Each one of us has a daily routine; it may vary greatly from person to person, but it’s there.  We all probably have habits we’d like to break; they could be things that are time- or energy-wasters, or habits like smoking or overeating.  I’d like to focus on the habits of writers.

Creativity, like caffeine, is a legal addictive substance; an addiction is formed from repeated applications (i.e. habit).  If we feed the right wolves, we will reach our goals, whatever they are, but if we feed the wrong wolves, we won’t – it’s that simple.  For some, it’s finishing the first chapter; for others, it’s publishing; for others, it might be collecting enough poems, artwork, or other creative forms until there’s enough for release (art show, cookbook, anthology, etc.).

Each creative expression has its own unique pair of wolves.  One common black wolf is what I would name “NEDs” – Negative Energy Drains.  It can be expressed through negative talk about yourself or your writing (whether its source is internal from a lack of self-confidence, or external from unsupportive environments or relationships), or a pressure placed on yourself (again, internal or external) to complete a goal based on unrealistic expectations.  Another common black wolf is “Ambiguity”:  As long as we don’t know what concrete steps to take to reach a goal, it’s difficult to move forward; as long as we allow ambiguity to feed, it will paralyze us.

In this scenario, the white wolves would be named PEFs (Positive Energy Feeds) and Preciseness.  Those might simply manifest themselves as speaking positively to yourself every time NED tries to speak or putting up positive post-its of where you’re going with your goals.  For the second wolf, define the steps needed – set yourself an appointment for the purpose of researching the steps, and finding concrete resources to help you reach your goals, then take one step at a time.  Keep that appointment.

Which wolf do you feed?

TwoWolves-black-white

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2o Things Creative People Understand

Chances are, if you’re following along with my musings, you’re like me – a creative type.  We’re an eccentric bunch, some more than others.  Personally, I’m also a pragmatist; the motto of my current book, and one that makes a lot of sense, is “it is what it is” – it’s what we make out of our circumstances that sets us apart or makes us a success or a failure.

But the creative side of me doesn’t know how to slow down; I’ve constantly got a dozen projects on the go, whether a book manuscript, a craft project, or a to-do list a mile long.  I’m constantly asking “why” (which used to drive my mother up the wall, I’m sure), and, like the Bereans (Acts 17:11), I don’t take things at face-value, but want to know for myself if it’s true or not – an invaluable trait, as far as I’m concerned, with so much crap and pseudo-news floating around cyberspace.  I create in bursts, with times of “percolation” in between – shifting gears to another creative outlet.  I need a place I feel comfortable in, to create; when I’m focused on a task, I can ignore the door, the phone, and any other interruption for hours on end.  The downside of that is that I need to force myself to get up, move around, and get some exercise occasionally!  That’s where my time management apps come in.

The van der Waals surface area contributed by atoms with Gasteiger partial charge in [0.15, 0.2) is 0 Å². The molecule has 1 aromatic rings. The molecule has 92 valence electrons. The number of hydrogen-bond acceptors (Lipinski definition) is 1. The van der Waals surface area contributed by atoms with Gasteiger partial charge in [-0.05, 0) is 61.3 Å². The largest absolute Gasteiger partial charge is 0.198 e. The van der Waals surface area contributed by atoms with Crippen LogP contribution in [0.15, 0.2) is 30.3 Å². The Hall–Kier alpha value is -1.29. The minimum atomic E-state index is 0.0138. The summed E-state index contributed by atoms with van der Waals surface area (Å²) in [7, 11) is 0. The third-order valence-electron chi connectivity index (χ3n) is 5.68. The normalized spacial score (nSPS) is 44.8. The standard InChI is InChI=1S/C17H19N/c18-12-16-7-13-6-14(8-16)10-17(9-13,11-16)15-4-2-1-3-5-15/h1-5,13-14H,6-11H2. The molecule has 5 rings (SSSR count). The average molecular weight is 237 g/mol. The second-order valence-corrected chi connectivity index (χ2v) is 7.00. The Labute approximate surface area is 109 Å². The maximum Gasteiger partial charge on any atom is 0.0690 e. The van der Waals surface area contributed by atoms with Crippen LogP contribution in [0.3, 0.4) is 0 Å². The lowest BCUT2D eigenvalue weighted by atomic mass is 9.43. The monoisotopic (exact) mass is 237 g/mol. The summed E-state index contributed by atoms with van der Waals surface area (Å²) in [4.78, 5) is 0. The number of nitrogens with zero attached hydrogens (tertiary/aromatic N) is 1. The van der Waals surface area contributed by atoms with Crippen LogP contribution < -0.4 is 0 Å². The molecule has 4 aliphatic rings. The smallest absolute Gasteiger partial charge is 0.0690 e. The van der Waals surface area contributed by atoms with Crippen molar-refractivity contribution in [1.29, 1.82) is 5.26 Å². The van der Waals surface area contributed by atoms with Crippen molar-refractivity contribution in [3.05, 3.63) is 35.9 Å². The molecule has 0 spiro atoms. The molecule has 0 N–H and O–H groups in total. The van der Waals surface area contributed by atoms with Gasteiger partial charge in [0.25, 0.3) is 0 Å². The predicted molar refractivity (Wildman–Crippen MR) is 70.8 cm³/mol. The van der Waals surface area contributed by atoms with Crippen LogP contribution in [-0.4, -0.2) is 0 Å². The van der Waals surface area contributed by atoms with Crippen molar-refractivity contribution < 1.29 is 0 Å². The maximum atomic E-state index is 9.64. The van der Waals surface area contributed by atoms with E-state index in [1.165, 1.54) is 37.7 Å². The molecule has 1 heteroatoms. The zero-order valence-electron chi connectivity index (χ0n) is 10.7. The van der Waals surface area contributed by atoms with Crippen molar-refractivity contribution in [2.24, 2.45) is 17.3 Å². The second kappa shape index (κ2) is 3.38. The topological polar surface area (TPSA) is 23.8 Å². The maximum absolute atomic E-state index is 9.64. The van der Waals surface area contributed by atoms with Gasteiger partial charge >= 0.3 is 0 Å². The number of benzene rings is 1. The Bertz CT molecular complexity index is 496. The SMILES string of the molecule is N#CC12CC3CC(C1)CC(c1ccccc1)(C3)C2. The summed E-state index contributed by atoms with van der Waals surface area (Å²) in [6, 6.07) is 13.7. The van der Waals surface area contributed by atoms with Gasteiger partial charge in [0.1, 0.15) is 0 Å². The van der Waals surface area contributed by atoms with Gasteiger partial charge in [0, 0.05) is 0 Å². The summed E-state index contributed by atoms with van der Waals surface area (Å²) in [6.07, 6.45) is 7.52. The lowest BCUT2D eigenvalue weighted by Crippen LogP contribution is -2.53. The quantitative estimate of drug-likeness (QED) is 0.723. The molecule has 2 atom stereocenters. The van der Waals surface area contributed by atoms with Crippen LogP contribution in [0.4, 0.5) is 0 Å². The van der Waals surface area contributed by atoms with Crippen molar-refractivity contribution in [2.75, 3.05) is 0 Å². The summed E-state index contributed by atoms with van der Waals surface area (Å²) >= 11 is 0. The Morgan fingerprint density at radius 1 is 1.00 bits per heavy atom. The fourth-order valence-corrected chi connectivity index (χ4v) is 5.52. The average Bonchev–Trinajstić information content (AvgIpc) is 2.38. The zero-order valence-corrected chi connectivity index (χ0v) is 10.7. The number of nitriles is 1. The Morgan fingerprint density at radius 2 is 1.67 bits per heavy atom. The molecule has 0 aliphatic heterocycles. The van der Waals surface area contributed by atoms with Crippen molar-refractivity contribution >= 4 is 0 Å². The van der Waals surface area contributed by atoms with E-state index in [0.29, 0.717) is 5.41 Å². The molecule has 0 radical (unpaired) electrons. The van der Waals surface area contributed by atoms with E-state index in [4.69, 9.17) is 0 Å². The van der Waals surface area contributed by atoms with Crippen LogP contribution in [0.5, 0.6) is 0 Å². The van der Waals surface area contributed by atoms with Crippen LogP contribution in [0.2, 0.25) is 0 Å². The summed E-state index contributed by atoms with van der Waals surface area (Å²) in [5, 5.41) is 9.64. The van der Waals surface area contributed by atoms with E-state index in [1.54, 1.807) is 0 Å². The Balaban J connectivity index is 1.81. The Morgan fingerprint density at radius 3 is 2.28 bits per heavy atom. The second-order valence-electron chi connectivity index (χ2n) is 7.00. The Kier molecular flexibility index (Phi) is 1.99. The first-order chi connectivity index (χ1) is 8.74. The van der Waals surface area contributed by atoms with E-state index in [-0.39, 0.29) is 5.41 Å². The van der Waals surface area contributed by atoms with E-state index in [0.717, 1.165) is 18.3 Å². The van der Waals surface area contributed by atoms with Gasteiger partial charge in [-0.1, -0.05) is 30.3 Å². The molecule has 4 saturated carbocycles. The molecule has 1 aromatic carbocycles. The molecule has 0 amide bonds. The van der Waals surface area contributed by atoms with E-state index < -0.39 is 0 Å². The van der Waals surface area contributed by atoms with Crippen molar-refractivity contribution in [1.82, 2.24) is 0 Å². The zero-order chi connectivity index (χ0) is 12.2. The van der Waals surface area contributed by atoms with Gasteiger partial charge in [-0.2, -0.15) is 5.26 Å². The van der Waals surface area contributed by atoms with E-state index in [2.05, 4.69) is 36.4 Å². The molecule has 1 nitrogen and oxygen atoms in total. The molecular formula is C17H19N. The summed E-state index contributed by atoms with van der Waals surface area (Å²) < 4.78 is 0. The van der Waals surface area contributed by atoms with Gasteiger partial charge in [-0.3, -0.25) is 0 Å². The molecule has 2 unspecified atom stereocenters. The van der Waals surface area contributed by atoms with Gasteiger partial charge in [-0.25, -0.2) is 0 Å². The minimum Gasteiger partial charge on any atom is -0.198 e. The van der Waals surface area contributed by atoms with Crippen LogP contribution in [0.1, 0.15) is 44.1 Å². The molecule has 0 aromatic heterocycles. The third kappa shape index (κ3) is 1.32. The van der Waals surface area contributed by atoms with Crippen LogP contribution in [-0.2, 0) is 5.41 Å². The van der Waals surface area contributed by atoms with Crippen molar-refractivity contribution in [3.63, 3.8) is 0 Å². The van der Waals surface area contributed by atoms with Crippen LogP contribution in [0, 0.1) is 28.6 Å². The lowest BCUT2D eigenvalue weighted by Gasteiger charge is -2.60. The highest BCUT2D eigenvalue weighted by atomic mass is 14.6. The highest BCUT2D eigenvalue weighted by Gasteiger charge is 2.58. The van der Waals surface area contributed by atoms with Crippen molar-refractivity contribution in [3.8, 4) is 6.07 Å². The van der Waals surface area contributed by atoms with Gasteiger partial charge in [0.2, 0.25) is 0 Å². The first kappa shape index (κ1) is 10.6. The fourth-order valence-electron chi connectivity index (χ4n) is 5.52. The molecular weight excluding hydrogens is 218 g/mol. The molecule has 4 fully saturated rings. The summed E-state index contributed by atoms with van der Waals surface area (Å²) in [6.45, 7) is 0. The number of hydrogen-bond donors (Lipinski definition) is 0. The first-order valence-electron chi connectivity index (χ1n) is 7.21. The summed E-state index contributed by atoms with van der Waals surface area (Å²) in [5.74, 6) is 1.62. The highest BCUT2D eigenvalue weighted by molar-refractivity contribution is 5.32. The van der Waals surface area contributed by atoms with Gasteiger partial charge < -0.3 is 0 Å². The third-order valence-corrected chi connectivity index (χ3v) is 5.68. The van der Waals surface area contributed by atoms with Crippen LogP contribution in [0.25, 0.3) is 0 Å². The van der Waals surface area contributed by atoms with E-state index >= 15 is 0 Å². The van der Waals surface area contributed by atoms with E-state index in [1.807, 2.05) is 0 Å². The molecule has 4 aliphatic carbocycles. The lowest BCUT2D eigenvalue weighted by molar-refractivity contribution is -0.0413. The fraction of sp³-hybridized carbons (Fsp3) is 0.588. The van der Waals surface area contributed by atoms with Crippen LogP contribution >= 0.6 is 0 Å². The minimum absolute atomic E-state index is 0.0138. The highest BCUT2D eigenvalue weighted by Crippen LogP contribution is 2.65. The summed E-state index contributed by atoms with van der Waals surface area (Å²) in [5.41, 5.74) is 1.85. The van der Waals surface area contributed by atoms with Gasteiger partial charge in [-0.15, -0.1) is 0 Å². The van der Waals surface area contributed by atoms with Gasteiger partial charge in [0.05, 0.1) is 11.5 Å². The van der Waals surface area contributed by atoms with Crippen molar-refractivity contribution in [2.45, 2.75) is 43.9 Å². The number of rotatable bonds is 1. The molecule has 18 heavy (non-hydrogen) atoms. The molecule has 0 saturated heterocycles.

I came across an article recently about the things creative people do; I could relate to many of the points, but not all of them; after all, there’s no box that can contain everyone from any particular group; one introvert is not like another, and all that.  I’d like to invite you to click on the image below, and take a look at the article – see if you can recognize yourself in some of the points!  I’d love to hear what you think in the comments below.

creative-people

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How to Make a Positive Impact on the Climate

Most people know by now that our climate is changing; part of it is a natural cycle, but most of the recent changes are because of mankind’s carelessness and industrial advancements.  Intense storms, flooding, drought, fire, avalanches, landslides… and that’s all been within the past week.  Looked at as a whole, it might be overwhelming; people know changes need to be made, but what can one person do?  Quite a lot, actually – and if everyone begins changing certain habits to a greener alternative, the impact will be felt.  For your sake and mine, I’ve pulled together a list of things we can do:

Climate Changes

1. Get involved

Vote for green policies, support green campaigns and organisations, and get the word out to your friends and family about what they can do to become greener.

2. Be energy efficient

Switch off lights; change light bulbs to compact fluorescents or LEDs; wash clothes in cold or warm (not hot) water, and only when the load is full; hang dry your clothes when you can; keep your thermostat at minimum temperatures, and layer your clothes if you’re cool, or take off layers if you’re hot – don’t freeze your house in the summer, or heat it to the tropics in the winter.  Look for energy-efficient labels when buying new appliances.  If you’re thinking of moving, consider moving closer to your workplace, or closer to your usual shops – wherever you can to lower fuel consumption or allow alternative transport such as bike or bus.